Hurricane Sandy's floodwaters may have flung a walk-in refrigerator against her building, but Annette's Restaurant owner Cheryl Venezia had her place operating again in little time.
Now, more than six months later, she has started up her Annette's at Night dinner hours again for the summer, just as she has for the past few years.
"We've been very busy all winter because of the construction workers coming here," Venezia said. "And I think it's going to be a great summer. With all the businesses open now, the CVS and everything, it's nice to see Ventnor up and about again."
Most businesses on Ventnor Avenue saw little or no damage from Sandy, due to the street's relatively high elevation. But in the hard-hit Ventnor Heights section, where Annette's is located, it's been a difficult few months.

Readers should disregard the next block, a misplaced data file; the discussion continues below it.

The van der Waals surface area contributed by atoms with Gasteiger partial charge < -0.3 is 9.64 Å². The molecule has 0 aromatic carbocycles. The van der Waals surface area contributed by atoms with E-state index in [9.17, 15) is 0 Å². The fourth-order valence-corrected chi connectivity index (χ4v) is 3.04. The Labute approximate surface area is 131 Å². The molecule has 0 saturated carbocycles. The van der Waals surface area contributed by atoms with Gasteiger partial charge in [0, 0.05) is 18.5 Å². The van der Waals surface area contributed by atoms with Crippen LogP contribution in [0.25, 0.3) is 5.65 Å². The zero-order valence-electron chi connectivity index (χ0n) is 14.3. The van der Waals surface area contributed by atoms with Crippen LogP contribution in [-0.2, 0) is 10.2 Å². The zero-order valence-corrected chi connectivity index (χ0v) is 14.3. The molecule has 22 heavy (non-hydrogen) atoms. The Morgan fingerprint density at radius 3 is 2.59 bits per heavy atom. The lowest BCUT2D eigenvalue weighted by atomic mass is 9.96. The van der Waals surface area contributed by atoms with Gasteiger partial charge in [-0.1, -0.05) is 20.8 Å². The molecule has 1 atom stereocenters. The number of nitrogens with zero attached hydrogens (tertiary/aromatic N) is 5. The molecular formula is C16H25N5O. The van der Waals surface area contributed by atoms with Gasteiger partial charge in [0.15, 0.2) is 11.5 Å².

"I think it's been very quiet," Ship Shop owner Karen Santoro said of her bait and tackle shop. "Business has been way off in all of the (businesses) here. But people are still here. They're still hanging on."
She's noticed that out-of-area visitors seem surprised by the level of damage in Ventnor Heights.
"I think it's because none of them heard that much about our area," she said. "They didn't know what happened down here."
At the RainFlorist shop, owner Kim Ryon said she is "tickled pink" when people tell her it doesn't look as if her store was ever flooded.
"People are finally starting to get the balance of their insurance money, and now they can pay off all the work done," Ryon said. "A lot of people have their fingers crossed that it will be a good season. ... But there's a theory that if it's not, a lot of people will go out of business at the end of the season. It's make or break."